ACLI seeks PBR extension for small or low-risk life insurersNews added by National Underwriter on October 4, 2013
National Underwriter

National Underwriter

Joined: April 22, 2011

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By Elizabeth Festa

The National Association of Insurance Commissioners (NAIC) is discussing a life insurance industry proposal to extend the principle-based reserve (PBR) transition period from three years to five years for smaller companies.

The American Council of Life Insurers (ACLI)'s nascent proposal would allow a life insurance company with direct life insurance premiums of less than $500 million per year and direct first-year premium less than $50 million to comply with the requirements of the adopted Valuation Manual-20 for PBR in four to five years after PBR is accepted as the standard.

PBR itself still needs the okay from 42 state legislatures enveloping 75 percent of total U.S. premiums, and New York's rejection of PBR may stall implementation further.

The small insurer extension proposal, discussed today during the Life Actuarial Task Force (LATF) conference call, is meant to “help control expenses for smaller companies in the process of implementing PBR.” More discussion on a more developed ACLI proposal is expected at the NAIC Winter Meeting in December in Washington.

The amendment proposal put forth by John Bruins of the ACLI reasons that “during the first three years after adoption in particular resources will be at a premium. This will allow smaller companies to delay implementation to a point where resources may be more affordable.”

Bruins asked LATF members on the call how to best define small companies under PBR, though, considering its impact.

One actuary raised the point that he doesn't want to encourage a possible situation whereby big insurers try to game the system by spinning off their universal life with secondary guarantees (USLG) businesses into a subsidiary in order to fit under the small business category and get an extension.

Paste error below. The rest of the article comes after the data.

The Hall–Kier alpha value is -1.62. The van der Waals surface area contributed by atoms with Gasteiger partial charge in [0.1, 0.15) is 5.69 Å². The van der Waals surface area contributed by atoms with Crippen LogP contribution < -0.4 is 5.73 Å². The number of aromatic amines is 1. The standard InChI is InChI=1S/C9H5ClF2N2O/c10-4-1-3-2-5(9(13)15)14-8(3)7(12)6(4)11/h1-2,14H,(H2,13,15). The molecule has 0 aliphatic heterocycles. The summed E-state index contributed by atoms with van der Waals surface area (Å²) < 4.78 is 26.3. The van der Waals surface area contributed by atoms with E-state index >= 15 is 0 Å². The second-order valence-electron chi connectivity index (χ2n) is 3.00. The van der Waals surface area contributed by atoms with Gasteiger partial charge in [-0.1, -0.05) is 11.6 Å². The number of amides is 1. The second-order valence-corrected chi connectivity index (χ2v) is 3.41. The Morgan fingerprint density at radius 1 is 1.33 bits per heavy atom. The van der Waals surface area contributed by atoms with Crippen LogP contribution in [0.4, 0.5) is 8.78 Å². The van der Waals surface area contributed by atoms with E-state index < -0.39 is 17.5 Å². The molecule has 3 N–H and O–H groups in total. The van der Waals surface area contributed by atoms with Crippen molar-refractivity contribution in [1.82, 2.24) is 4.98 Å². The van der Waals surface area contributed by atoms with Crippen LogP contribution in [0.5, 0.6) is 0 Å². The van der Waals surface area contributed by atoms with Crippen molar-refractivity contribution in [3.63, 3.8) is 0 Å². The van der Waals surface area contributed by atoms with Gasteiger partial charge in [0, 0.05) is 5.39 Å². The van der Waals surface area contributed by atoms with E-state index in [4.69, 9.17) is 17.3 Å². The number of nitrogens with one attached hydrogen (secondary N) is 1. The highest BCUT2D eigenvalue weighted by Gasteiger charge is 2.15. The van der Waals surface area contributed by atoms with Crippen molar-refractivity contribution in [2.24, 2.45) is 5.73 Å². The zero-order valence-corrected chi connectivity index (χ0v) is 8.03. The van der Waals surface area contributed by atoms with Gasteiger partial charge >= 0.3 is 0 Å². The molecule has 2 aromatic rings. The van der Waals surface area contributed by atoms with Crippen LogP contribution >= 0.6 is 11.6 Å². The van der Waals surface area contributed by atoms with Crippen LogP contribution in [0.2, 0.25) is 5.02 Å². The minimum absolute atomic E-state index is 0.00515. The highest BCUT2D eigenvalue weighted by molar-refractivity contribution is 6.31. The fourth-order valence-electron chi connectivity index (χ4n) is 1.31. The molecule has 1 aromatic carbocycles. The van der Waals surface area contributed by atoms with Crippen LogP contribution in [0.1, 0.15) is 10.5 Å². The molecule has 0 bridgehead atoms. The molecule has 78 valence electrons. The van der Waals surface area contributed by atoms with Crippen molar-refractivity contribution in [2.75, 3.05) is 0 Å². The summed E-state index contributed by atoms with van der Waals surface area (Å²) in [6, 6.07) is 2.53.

Another state actuary said the standard should not be on size but on risk. "It's risk that matters, not size of company," the actuary said.

Bruins said on the call that if 80 percent to 90 percent of the industry premiums are captured during the first years of PBR, that would be considered a success, and that the other 10 percent to 15 percent of premiums representing perhaps more conservative products could wait until methodologies under PBR are down pat before PBR becomes a 100 percent requirement.

The ACLI notes that a company may elect to establish minimum reserves under applicable requirements for business otherwise subject to VM-20 requirements and issued during the first five years following the operative date of the Valuation Manual.
If a company during the five years elects to apply VM-20 to a block of such business then a company must continue to apply the requirements of VM-20 for future issues of this business, the ACLI proposes.

A state commissioner may also require the company to apply VM-20 beginning in the fourth year following the operative date of the VM, the ACLI suggested.

Minimum reserve requirements for annuity contracts and credit life contracts are provided in sections of the Valuation Manual.

Work on the VM and PBR work is expected to continue on the parent Life Insurance and Annuities Committee and the PBR Implementation (EX) Task Force.

Actuaries on the call also discussed asset adequacy assumptions. One member noted that on asset adequacy analysis, it is "pretty loosey-goosey" on the description of where the assumptions come from, although the assumptions themselves are described well.

He said actuaries should take a fresh look with PBR on what can be done to improve requirements under the Actuarial Opinion and Memorandum (AOM) and enhance the diverse communication by companies with their regulatory actuaries. There is already an Actuarial Opinion and Memorandum Regulation (AOMR) Communication Discussion Group with the American Academy of Actuaries but a member said that may be beyond the cope of the group.

Bruins and others worried it would open it up AOM more generally and, given the current situation, it might be best to look at other improvements that could also be made with PBR.

There was also concern that some actuaries are ignoring the so-called New York Seven analysis of scenarios that consider interest rates may drop.

Discussion of these and other items is expected to continue on a call next week.

Originally published on LifeHealthPro.com
Pages: 12
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